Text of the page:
The Shale Barrens are also designated as part of the Raystown Biological Diversity Area (BDA), a Natural Heritage Area documented by the Western Pennsylvania Conservancy in the Huntingdon County Natural Heritage Inventory. Within the strata of BDAs, Huntingdon County recognizes Hawn's Bridge Peninsula to be the highest ranking: an "Exceptional Biological Diversity Area." See map at end of letter.
Our request to protect Hawn's Bridge Peninsula from development is supported by many local residents, including the Coalition to Protect Hawn's Peninsula. It is important to note that our request to protect Hawn's Bridge Peninsula is also aligned with the Huntingdon County Comprehensive Plan, 2007 Supplement. Sadly, the businesses and organizations that are promoting development of Hawn's Bridge Peninsula are at odds with the Comprehensive Plan.
Although it is not regulatory, the Comprehensive Plan is an important guiding document for Huntingdon County as it contains, "A Vision for the 21st Century." The Elements of the Vision include, "protection of farmland, forest land, natural resources, and the environment," while emphasizing new development "in and around existing boroughs and villages." It further emphasizes developing "greenways along rivers and ridges."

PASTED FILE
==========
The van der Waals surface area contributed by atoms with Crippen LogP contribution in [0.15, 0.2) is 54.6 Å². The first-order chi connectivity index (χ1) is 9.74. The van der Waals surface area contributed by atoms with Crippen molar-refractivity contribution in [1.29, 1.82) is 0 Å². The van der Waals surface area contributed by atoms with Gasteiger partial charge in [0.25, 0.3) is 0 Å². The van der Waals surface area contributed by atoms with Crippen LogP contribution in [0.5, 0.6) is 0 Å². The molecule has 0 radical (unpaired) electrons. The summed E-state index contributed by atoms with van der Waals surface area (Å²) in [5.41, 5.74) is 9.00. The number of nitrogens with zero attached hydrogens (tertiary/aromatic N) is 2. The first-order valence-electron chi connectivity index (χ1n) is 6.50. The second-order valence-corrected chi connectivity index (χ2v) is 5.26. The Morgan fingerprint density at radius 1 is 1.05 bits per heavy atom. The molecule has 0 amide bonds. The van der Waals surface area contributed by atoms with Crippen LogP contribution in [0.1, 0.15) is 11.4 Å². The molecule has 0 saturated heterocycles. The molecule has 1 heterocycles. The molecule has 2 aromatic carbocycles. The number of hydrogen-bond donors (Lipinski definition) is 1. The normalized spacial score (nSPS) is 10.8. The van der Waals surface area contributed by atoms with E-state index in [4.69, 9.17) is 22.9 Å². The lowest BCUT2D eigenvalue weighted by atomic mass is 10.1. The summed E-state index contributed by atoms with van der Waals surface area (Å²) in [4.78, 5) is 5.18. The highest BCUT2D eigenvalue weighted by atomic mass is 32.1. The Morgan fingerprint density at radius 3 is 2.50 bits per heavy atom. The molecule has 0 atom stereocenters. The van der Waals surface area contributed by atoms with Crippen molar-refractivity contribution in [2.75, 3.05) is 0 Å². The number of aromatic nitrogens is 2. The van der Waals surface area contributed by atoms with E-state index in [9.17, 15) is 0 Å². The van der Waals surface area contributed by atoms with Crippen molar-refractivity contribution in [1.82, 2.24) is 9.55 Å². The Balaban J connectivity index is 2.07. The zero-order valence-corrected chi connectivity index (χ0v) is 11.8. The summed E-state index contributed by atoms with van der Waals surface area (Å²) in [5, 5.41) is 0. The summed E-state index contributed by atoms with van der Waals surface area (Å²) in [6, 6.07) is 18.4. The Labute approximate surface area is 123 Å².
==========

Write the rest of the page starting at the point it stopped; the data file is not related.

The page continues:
This vision is further detailed in this excerpt, " The vast majority of land in the County will remain in productive private rural land uses such as agriculture, forestry, and recreation. A system of “Greenways” will be established along mountain ridges, streams, and rivers to protect water quality, to provide habitat for wildlife, to enhance recreational opportunities, and to protect scenic beauty. "
One policy supported in this Vision does include, "the development of a year-round, full-service resort at Raystown Lake." However, we ask that such development should not be along mountain ridges such as Terrace Mountain, or impact rare habitats like shale barrens. Such a resort at Raystown Lake should be on Army Corps property where development already occurs, not in an exceptional Biological Diversity Area like Hawn's Bridge Peninsula.